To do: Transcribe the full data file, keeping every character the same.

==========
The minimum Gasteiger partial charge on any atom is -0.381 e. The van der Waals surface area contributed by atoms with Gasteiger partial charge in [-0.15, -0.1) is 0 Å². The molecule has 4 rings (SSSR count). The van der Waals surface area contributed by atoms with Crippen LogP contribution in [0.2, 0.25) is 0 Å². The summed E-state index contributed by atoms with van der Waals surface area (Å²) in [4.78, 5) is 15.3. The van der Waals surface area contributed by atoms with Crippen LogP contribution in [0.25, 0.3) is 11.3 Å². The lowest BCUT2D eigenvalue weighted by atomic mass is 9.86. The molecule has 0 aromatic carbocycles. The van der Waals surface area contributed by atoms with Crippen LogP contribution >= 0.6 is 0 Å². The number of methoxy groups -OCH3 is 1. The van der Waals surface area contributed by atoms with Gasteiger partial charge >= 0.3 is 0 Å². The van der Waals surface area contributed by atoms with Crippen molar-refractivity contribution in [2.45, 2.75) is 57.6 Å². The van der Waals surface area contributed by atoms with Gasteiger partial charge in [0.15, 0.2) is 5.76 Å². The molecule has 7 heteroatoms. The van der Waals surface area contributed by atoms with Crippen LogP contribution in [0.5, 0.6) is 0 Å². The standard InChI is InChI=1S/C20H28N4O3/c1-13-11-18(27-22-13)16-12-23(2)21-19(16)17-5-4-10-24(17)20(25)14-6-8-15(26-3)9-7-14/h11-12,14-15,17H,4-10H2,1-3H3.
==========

The minimum Gasteiger partial charge on any atom is -0.381 e. The van der Waals surface area contributed by atoms with Gasteiger partial charge in [-0.15, -0.1) is 0 Å². The molecule has 4 rings (SSSR count). The van der Waals surface area contributed by atoms with Crippen LogP contribution in [0.2, 0.25) is 0 Å². The summed E-state index contributed by atoms with van der Waals surface area (Å²) in [4.78, 5) is 15.3. The van der Waals surface area contributed by atoms with Crippen LogP contribution in [0.25, 0.3) is 11.3 Å². The lowest BCUT2D eigenvalue weighted by atomic mass is 9.86. The molecule has 0 aromatic carbocycles. The van der Waals surface area contributed by atoms with Crippen LogP contribution >= 0.6 is 0 Å². The number of methoxy groups -OCH3 is 1. The van der Waals surface area contributed by atoms with Gasteiger partial charge >= 0.3 is 0 Å². The van der Waals surface area contributed by atoms with Crippen molar-refractivity contribution in [2.45, 2.75) is 57.6 Å². The van der Waals surface area contributed by atoms with Gasteiger partial charge in [0.15, 0.2) is 5.76 Å². The molecule has 7 heteroatoms. The van der Waals surface area contributed by atoms with Crippen LogP contribution in [0.5, 0.6) is 0 Å². The standard InChI is InChI=1S/C20H28N4O3/c1-13-11-18(27-22-13)16-12-23(2)21-19(16)17-5-4-10-24(17)20(25)14-6-8-15(26-3)9-7-14/h11-12,14-15,17H,4-10H2,1-3H3.